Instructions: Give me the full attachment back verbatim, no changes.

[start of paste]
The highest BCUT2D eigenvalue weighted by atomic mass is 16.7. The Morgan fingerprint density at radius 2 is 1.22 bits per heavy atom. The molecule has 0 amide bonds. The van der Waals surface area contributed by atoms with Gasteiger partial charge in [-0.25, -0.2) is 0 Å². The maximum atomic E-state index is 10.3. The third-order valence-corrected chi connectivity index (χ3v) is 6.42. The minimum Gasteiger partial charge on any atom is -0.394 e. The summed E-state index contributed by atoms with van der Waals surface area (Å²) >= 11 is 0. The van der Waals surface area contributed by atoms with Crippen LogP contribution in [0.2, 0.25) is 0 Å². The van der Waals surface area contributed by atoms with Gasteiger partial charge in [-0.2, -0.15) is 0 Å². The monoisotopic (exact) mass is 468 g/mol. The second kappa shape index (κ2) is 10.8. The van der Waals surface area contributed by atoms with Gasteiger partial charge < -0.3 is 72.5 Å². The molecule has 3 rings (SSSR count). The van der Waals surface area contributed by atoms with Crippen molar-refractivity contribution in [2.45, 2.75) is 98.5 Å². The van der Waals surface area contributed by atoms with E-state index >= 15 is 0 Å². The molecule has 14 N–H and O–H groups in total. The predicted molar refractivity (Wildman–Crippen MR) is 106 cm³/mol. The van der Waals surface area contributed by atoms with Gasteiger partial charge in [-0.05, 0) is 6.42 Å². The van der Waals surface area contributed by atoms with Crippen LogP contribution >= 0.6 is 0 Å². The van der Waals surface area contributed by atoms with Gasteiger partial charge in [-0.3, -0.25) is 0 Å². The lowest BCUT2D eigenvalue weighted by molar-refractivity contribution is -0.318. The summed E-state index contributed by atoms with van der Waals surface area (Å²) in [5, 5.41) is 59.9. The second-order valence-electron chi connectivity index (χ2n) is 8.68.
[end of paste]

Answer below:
The highest BCUT2D eigenvalue weighted by atomic mass is 16.7. The Morgan fingerprint density at radius 2 is 1.22 bits per heavy atom. The molecule has 0 amide bonds. The van der Waals surface area contributed by atoms with Gasteiger partial charge in [-0.25, -0.2) is 0 Å². The maximum atomic E-state index is 10.3. The third-order valence-corrected chi connectivity index (χ3v) is 6.42. The minimum Gasteiger partial charge on any atom is -0.394 e. The summed E-state index contributed by atoms with van der Waals surface area (Å²) >= 11 is 0. The van der Waals surface area contributed by atoms with Crippen LogP contribution in [0.2, 0.25) is 0 Å². The van der Waals surface area contributed by atoms with Gasteiger partial charge in [-0.2, -0.15) is 0 Å². The monoisotopic (exact) mass is 468 g/mol. The second kappa shape index (κ2) is 10.8. The van der Waals surface area contributed by atoms with Gasteiger partial charge < -0.3 is 72.5 Å². The molecule has 3 rings (SSSR count). The van der Waals surface area contributed by atoms with Crippen molar-refractivity contribution in [2.45, 2.75) is 98.5 Å². The van der Waals surface area contributed by atoms with E-state index >= 15 is 0 Å². The molecule has 14 N–H and O–H groups in total. The predicted molar refractivity (Wildman–Crippen MR) is 106 cm³/mol. The van der Waals surface area contributed by atoms with Gasteiger partial charge in [-0.05, 0) is 6.42 Å². The van der Waals surface area contributed by atoms with Crippen LogP contribution >= 0.6 is 0 Å². The van der Waals surface area contributed by atoms with Gasteiger partial charge in [-0.3, -0.25) is 0 Å². The lowest BCUT2D eigenvalue weighted by molar-refractivity contribution is -0.318. The summed E-state index contributed by atoms with van der Waals surface area (Å²) in [5, 5.41) is 59.9. The second-order valence-electron chi connectivity index (χ2n) is 8.68.